COBRE Center for Stem Cells and Aging


In June 2023, Peter J. Quesenberry, MD, was awarded Phase 3 from the National Institutes of Health/National Center for a five-year COBRE grant focused on stem cell biology. 

This COBRE grant includes work on microvesicle transfer of genetic phenotype, which promises to reveal mechanisms underlying stem cell plasticity and lability, along with new insights into cellular phenotype regulation. Tissue-specific transfer of genetic phenotype occurs from the liver, lung, brain, and heart and, most intriguingly, is predominantly a transcriptional event. Ongoing work suggests that microRNA may be transferred to target cells and mediastable epigenetic changes to alter phenotype. This work has been expanded to human lung, prostate, and breast cancer in which cancer tissue specific mRNA has been transferred to target bone marrow cells. 

COBRE Phase III Mission

The mission of the COBRE Center is to: 

  1. Develop a strong mentoring group of established investigators with backgrounds in stem cell biology, molecular biology, transcriptional regulation of differentiation, pulmonary physiology and biology, and the translation of basic research to clinical therapy.
  2. Enhance the infrastructure support by providing core laboratories, administrative support, and total resources to increase the research competitiveness of our faculty.
  3. Recruit and retain funded young and established faculty to continue the establishment of Rhode Island Hospital as a major stem cell research center.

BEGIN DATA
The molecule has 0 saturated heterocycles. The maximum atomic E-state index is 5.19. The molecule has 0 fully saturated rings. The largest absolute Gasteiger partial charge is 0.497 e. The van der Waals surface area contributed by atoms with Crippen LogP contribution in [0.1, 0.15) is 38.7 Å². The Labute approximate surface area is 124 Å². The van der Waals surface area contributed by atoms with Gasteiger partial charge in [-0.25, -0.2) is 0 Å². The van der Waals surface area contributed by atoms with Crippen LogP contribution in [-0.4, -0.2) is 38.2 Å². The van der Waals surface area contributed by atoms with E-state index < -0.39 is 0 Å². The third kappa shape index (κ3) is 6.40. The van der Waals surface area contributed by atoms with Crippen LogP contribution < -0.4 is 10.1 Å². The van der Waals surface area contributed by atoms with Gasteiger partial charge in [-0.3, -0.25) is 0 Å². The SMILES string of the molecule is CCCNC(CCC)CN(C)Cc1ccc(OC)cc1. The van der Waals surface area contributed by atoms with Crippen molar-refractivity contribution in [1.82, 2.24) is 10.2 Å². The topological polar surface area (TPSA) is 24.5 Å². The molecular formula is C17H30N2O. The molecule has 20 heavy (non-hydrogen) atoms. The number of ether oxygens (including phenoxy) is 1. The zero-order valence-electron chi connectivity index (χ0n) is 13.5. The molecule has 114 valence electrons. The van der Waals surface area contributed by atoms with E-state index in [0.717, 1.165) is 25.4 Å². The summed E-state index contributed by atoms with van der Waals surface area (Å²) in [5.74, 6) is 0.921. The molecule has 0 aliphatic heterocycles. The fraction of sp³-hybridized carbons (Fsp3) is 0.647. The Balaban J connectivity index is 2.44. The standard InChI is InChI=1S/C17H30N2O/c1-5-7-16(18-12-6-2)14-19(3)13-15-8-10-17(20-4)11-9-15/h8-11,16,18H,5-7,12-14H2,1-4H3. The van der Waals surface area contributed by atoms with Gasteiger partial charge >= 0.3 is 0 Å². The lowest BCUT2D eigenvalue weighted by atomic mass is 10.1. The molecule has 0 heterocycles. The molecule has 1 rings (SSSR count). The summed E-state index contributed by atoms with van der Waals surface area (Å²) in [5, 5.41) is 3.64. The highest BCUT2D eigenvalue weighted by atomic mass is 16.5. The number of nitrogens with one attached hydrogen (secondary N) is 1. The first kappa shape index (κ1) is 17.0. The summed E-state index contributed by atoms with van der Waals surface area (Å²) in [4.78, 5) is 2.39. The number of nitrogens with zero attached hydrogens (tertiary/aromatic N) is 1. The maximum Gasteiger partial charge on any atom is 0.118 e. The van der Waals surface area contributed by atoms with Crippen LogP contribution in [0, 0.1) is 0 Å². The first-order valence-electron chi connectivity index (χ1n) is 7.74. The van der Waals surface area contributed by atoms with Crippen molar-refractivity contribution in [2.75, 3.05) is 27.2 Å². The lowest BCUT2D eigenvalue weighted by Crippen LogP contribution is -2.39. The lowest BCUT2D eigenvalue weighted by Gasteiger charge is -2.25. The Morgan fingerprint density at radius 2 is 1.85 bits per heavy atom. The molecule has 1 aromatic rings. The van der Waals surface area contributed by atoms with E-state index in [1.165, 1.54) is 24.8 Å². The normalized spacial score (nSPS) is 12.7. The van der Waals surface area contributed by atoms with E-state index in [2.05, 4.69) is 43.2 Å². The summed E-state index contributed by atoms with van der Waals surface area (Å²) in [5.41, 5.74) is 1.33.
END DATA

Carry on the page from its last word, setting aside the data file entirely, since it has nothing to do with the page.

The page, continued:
4. Determine the true phenotype of marrow stem cells and its tissue fate and to study the transfer of phenotype information via microvesicles from injured tissue and define mechanisms of transcriptional control of differentiation.
  5. Translate basic stem cell studies into clinical trials on tissue malignancies. 

Specific Aims of COBRE Phase III

COBRE Phase III aims to:

  • Encourage internal and external collaborative granting efforts by our investigators with the ultimate goal of developing program project grants centered on our areas of interest, such as aging, hematopoietic and neural stem cells, and pulmonary hypertension.
  • Develop a thematic, multidisciplinary center with a focus on stem cells and aging. 
  • Continue our successful recruitment of new junior investigators, who would also be candidates for COBRE support, to our research program.
  • Support the career development of our COBRE grantees with directed mentoring for the achievement of specific projects and individual milestones.
  • Continue to work with local, state, and federal leaders to contribute to the economic health of our state by providing sustainable careers in the medical sciences and significant amounts of extramural funding.

COBRE Center for Stem Cells and Aging Locations